The Sovereignty of Words

Wednesday's Word


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The Sovereignty of Words

It’s probably the most powerful prayer I can remember.

My father-in-law was in the hospital, suffering from an advanced case of bone cancer. It was hard to be in the room knowing the severe pain he was experiencing. But as we were leaving, Bert asked to pray. He said three things to the Lord:

First, he thanked God for being good in all circumstances, even when it didn’t match our definition of good. Second, he asked God to help him be a good example to others during his suffering. Finally, he thanked God for the rich life of blessings he had been given.

I was blown away. This was a man who did not go to seminary. He couldn’t communicate the theology that I thought I had mastered so well. But in that moment, he revealed a deeper and richer understanding of the sovereignty of God than I ever had.

It seemed that Bert had every right to complain, but he was joyful. He could have asked others to serve him, but he asked God to help him serve others.

Bert didn’t question God and ask “Why me?” He didn’t bring God into the court of his judgement and say, “Is this what I get after a lifetime of serving you?”

No, my father-in-law’s words were edifying. His tongue was pure. His vocabulary was God-honoring. Why? Because the sovereignty of God ruled in his heart, and out of the abundance of his heart his mouth spoke (Luke 6:45).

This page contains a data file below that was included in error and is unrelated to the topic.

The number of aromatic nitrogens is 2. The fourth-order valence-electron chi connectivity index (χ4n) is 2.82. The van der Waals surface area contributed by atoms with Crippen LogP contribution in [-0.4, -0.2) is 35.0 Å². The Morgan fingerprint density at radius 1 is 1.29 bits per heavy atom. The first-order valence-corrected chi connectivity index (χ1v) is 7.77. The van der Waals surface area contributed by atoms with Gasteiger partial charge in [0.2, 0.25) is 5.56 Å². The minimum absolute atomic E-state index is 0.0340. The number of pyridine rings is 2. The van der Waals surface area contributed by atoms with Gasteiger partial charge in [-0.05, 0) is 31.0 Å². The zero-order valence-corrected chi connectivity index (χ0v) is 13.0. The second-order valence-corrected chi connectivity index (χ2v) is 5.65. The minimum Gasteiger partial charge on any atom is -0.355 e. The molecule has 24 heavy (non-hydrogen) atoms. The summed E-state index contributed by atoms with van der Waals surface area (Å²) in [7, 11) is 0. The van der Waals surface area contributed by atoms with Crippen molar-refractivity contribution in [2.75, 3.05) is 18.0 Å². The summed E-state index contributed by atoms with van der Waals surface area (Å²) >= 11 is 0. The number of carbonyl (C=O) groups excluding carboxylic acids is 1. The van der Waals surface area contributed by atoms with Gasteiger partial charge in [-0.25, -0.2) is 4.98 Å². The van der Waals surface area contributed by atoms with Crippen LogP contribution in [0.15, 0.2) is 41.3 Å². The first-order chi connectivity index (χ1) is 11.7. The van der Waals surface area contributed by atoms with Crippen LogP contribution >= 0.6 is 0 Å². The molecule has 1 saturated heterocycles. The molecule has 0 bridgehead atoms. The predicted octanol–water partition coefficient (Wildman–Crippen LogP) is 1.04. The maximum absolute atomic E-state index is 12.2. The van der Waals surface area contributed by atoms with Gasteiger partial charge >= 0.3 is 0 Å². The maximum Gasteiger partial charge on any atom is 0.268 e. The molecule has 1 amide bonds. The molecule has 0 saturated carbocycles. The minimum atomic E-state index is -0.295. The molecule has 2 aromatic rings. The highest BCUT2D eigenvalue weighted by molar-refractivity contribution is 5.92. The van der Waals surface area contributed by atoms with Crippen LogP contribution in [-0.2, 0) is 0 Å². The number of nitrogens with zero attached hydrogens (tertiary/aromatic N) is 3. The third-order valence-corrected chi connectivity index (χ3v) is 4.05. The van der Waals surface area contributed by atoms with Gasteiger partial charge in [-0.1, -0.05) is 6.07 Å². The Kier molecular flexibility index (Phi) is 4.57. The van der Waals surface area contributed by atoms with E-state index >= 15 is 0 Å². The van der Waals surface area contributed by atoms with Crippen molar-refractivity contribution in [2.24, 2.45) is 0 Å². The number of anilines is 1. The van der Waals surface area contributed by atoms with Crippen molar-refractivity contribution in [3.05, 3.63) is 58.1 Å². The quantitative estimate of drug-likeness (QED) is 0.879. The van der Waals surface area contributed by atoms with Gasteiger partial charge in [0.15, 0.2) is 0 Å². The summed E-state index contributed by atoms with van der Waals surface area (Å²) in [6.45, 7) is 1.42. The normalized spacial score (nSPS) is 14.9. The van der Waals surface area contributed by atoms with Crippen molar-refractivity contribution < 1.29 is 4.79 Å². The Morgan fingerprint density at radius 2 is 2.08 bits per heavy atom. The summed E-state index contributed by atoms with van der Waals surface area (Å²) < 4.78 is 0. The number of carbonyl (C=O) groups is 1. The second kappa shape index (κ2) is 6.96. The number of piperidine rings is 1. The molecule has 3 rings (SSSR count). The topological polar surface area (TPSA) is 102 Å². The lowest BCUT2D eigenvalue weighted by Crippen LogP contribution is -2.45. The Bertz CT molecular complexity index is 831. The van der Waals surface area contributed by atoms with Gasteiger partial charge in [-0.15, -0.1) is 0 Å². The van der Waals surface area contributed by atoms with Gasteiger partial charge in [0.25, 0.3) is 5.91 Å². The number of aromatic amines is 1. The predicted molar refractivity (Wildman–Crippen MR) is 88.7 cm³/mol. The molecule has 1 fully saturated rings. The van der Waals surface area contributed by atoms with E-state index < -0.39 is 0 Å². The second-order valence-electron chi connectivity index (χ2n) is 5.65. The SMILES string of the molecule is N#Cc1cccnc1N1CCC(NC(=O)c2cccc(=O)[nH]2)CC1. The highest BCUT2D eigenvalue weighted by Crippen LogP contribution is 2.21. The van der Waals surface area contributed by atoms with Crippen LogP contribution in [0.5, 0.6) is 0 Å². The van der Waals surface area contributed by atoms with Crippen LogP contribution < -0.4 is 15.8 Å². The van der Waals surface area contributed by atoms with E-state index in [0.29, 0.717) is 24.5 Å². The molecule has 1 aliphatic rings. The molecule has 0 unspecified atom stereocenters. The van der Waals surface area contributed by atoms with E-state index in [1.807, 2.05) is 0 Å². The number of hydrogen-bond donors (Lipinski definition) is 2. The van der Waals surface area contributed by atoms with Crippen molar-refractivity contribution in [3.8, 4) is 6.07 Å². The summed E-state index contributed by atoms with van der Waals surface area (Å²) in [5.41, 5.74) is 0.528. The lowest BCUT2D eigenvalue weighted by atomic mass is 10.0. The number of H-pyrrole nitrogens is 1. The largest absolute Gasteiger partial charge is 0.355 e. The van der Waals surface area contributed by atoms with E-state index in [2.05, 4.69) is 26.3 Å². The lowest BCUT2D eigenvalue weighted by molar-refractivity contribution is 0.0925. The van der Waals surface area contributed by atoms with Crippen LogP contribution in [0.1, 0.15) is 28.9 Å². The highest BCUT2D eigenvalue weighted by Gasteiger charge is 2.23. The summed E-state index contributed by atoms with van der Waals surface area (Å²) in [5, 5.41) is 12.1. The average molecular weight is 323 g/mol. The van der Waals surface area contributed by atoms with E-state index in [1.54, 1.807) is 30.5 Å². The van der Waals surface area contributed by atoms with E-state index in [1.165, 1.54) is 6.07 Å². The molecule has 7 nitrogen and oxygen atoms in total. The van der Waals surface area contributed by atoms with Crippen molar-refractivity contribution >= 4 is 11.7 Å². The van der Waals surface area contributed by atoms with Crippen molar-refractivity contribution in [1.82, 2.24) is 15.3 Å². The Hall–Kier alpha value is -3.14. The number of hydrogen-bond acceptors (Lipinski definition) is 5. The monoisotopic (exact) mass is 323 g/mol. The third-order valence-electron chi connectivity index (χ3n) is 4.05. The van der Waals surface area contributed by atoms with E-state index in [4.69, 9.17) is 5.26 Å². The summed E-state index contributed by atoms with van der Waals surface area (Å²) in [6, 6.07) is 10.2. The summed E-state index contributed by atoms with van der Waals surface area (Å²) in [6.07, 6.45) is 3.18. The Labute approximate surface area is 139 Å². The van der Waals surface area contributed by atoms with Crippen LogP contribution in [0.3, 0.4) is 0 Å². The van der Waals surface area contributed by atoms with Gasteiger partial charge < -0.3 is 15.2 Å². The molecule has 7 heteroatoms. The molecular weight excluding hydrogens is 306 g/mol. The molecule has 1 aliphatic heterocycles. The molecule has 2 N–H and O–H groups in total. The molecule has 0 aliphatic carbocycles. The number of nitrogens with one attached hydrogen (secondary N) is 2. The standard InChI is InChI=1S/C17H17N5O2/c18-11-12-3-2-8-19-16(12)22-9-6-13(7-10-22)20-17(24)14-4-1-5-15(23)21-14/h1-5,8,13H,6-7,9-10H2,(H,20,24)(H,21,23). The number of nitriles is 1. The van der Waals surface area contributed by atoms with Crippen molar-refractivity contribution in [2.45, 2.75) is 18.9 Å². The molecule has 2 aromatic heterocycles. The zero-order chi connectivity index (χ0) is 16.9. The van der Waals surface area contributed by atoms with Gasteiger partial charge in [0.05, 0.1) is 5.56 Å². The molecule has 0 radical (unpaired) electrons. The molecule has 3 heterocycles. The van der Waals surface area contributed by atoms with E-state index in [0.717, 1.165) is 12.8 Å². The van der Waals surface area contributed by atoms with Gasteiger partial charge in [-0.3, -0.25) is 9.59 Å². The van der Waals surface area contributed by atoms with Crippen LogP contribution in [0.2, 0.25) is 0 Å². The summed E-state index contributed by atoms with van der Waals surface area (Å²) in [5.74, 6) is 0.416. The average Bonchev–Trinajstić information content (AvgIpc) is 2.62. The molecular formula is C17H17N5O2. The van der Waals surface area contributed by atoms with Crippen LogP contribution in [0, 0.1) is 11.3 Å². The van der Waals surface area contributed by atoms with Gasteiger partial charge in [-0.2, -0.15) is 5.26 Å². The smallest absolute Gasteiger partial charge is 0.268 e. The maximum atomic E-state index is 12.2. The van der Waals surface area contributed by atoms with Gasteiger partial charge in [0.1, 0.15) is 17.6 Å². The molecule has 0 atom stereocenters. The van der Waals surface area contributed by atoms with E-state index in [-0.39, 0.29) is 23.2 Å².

I am deeply persuaded that the primary reason we complain, grumble, and accuse is because the sovereignty of God doesn’t rule in our heart.

When people frustrate us, when our plans are thwarted, and when suffering enters our door, our lips dispense words laced with anger, bitterness, envy, doubt, confusion, and fear. All of these emotions are given room to grow when there is a void of rich understanding and belief in the sovereignty of God.

We have forgotten that God’s dominion is an eternal dominion and he does as he pleases (Daniel 4:34-35). We don’t remind ourselves that his judgements are unsearchable and his ways inscrutable (Romans 11:33). We have neglected to meditate on the truths that God rules over the specific details of our lives for his glory and our good (Acts 17:26-27, Ephesians 1:4-6, 20-22 and many more).

It’s easy for us to proclaim these truths during a Sunday worship service, but at street level, does the sovereignty of God really have deep roots in your heart?

That moment in the hospital was God’s revealing grace to me. He was not rejecting me or condemning me for weak theology, but rather opening my eyes, softening my heart, and wooing my soul to trust in him more.

As you reflect on the questions below, may our Lord do the same with you today!

God bless

Paul Tripp


Reflection Questions

  1. Do your words from last week reveal that you are resting in God's plan or wrestling with it?
  2. Does your communication with others reveal a frustration or joy with whom God has sovereignly placed in your life?
  3. How did you employ words last month in an attempt to seize control over your life?
  4. How has God revealed his sovereignty to you in the past? What previous acts should you meditate on?
Posted by Benjamin Fallon at 4:00 AM
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